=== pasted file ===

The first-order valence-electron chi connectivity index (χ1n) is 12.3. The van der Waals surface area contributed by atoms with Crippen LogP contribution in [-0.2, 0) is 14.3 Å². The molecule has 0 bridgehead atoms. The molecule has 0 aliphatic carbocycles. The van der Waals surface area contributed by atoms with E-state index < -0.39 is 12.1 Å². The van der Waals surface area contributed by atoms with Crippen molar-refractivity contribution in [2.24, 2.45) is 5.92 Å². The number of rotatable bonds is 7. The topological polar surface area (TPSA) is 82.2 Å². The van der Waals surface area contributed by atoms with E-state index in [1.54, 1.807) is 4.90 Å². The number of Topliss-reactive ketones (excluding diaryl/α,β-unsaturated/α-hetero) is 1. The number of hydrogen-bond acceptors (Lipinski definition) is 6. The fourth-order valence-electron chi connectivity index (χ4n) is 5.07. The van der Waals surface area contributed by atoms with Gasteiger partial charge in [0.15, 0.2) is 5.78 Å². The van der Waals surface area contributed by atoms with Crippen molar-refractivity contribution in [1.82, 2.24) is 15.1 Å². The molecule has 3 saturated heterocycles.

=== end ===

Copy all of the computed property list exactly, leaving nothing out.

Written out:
The first-order valence-electron chi connectivity index (χ1n) is 12.3. The van der Waals surface area contributed by atoms with Crippen LogP contribution in [-0.2, 0) is 14.3 Å². The molecule has 0 bridgehead atoms. The molecule has 0 aliphatic carbocycles. The van der Waals surface area contributed by atoms with E-state index < -0.39 is 12.1 Å². The van der Waals surface area contributed by atoms with Crippen molar-refractivity contribution in [2.24, 2.45) is 5.92 Å². The number of rotatable bonds is 7. The topological polar surface area (TPSA) is 82.2 Å². The van der Waals surface area contributed by atoms with E-state index in [1.54, 1.807) is 4.90 Å². The number of Topliss-reactive ketones (excluding diaryl/α,β-unsaturated/α-hetero) is 1. The number of hydrogen-bond acceptors (Lipinski definition) is 6. The fourth-order valence-electron chi connectivity index (χ4n) is 5.07. The van der Waals surface area contributed by atoms with Gasteiger partial charge in [0.15, 0.2) is 5.78 Å². The van der Waals surface area contributed by atoms with Crippen molar-refractivity contribution in [1.82, 2.24) is 15.1 Å². The molecule has 3 saturated heterocycles.